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Recently a student asked me the following (elementary looking) question :

If $T$ is an invertible linear transformation of some finite-dimensional space $E$ into itself which factorizes as $T = f \circ f $ where $f : E \mapsto E$ is continuous, must $T$ have positive determinant ?

Of course this is trivially true if $f$ is itself linear. It is also an easy exercise to show that this also holds when $f$ behaves locally like a linear transformation, that is, when it is $C^1$ : $T$ then factorizes as $T = df_{f(0)} \circ df_0 $, and since $x \mapsto \det df_x$ keeps a constant sign, we're done.

When $f$ is only continuous, this certainly still holds but I suspect this requires rather deep properties of continuous maps (unless I missed something obvious ...) with which I'm not very familiar. Hence two questions :

1) Is there an "elementary" proof of this ? (in which case I apologize for this question)

2) Does this property sound obvious to experts ? That is, is there some two-lines proof of this with a sufficient background ? If yes, what would be good references (books for example) to acquire this background ?

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Isn't f being $ D^1 $ enough instead of $ C^1 $? You get the derivative of T from the chain rule. –  Zsbán Ambrus Mar 24 '12 at 17:21
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Is there are problem to extend your f on sphere? because here living obvious topological resons, but same time you can approximate f by smooth automorphism of S^n and saying what you already say. –  Bad English Mar 24 '12 at 21:33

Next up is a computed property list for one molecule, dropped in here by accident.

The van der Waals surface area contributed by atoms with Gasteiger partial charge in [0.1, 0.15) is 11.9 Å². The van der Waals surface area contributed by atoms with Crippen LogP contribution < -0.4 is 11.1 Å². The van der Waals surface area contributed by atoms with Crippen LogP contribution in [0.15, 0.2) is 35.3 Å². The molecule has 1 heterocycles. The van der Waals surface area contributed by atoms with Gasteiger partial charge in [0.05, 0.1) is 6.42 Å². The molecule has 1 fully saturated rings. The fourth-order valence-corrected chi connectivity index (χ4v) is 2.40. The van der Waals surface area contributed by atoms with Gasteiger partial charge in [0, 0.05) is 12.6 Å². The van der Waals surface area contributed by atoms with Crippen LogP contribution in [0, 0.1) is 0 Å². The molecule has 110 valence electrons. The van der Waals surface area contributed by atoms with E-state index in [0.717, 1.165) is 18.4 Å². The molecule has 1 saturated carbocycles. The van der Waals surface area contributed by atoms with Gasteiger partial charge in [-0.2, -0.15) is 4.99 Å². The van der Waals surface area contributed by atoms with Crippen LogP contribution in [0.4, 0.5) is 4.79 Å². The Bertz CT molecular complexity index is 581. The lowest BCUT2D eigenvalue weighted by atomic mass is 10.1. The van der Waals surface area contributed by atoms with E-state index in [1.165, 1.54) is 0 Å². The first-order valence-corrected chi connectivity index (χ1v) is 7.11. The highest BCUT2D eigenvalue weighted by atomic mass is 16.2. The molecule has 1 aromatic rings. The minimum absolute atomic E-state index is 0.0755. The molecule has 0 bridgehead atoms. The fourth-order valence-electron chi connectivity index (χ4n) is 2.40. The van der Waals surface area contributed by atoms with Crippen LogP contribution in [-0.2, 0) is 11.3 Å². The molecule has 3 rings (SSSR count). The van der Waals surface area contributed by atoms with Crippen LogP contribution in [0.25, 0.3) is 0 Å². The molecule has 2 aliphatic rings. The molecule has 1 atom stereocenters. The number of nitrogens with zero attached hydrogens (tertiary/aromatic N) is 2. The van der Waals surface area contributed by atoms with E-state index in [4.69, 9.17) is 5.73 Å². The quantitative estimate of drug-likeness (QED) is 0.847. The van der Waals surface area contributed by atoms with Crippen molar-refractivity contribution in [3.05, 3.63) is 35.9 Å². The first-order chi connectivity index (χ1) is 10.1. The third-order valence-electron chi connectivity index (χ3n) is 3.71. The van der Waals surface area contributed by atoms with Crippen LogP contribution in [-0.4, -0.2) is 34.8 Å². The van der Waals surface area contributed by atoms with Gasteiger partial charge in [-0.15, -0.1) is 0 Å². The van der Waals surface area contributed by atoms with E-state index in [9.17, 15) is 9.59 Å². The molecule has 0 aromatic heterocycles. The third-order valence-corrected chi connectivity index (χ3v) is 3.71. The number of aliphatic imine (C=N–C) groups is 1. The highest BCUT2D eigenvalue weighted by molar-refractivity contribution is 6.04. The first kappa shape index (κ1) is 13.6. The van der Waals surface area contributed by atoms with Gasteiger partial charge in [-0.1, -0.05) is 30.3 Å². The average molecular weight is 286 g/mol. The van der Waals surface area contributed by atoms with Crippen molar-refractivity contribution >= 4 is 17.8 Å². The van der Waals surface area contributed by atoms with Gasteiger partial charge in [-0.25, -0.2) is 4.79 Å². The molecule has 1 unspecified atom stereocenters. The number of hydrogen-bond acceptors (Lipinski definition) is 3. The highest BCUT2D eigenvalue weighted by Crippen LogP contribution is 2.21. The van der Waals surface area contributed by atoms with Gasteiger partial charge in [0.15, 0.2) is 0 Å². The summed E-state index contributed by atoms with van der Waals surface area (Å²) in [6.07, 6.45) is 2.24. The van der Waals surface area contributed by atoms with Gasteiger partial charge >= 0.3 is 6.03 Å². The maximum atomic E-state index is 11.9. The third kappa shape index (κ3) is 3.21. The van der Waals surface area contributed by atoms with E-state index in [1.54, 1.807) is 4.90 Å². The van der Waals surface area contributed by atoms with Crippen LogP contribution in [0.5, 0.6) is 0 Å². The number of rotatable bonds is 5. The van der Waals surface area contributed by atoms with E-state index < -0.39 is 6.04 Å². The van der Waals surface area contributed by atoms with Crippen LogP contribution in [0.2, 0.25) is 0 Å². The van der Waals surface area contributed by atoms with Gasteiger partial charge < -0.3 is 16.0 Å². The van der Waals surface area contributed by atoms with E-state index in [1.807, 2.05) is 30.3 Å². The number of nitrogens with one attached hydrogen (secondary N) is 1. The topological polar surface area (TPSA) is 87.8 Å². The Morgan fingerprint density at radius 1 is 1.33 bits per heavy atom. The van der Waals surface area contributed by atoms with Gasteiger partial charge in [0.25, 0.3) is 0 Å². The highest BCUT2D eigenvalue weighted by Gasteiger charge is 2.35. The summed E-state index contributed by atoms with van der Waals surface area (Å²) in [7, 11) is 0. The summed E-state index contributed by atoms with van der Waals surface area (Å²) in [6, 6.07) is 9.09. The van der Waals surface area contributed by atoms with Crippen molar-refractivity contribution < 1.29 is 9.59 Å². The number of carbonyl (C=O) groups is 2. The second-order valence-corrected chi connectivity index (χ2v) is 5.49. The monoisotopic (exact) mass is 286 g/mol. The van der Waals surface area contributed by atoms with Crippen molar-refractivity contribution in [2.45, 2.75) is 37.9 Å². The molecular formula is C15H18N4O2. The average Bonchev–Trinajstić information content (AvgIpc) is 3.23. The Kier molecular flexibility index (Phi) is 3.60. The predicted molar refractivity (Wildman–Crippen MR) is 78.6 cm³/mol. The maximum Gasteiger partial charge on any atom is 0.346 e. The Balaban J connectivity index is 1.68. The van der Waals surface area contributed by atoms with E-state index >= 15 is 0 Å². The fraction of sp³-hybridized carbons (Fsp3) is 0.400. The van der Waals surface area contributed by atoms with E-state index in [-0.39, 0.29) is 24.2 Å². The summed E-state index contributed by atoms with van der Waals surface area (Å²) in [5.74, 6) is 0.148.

1 Answer 1

up vote 23 down vote accepted

The first relevant fact about $f$ is that it is a proper map. In such a situation the topological (Brouwer) degree of $f$ is well-defined, and by the product rule $\operatorname{deg}(T)= \operatorname{deg}(f\circ f)= \operatorname{deg}(f) \operatorname{deg}(f)$. For an invertible linear transformation, the topological degree is the sign of the determinant, which proves your claim.

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@Pietro Majer: Actually, how do you see that $f$ is proper directly? Instead, one can observe that $f$ is 1-1 and onto and, hence, a homeomorphism by invariance of domain theorem. (Only then I see why $f$ is proper.) Now, of course, the degree argument applies. On the other hand, how do you explain this to an unprepared undergraduate without introducing homology? I can imagine telling him/her about orientation and orientation-reserving/reversing maps and indicating why reversing orientation twice amounts to preserving orientation, etc. –  Misha Mar 24 '12 at 15:54
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Yes, $f$ is proper because it's a homeo, and it is a homeo just because $f\circ f $ is so, as explained in David Cohen's answer (now deleted). Topological degree can be introduced by several tools, and it is sometimes taught at undergraduate level. There could be a more elementary proof though. –  Pietro Majer Mar 24 '12 at 21:52

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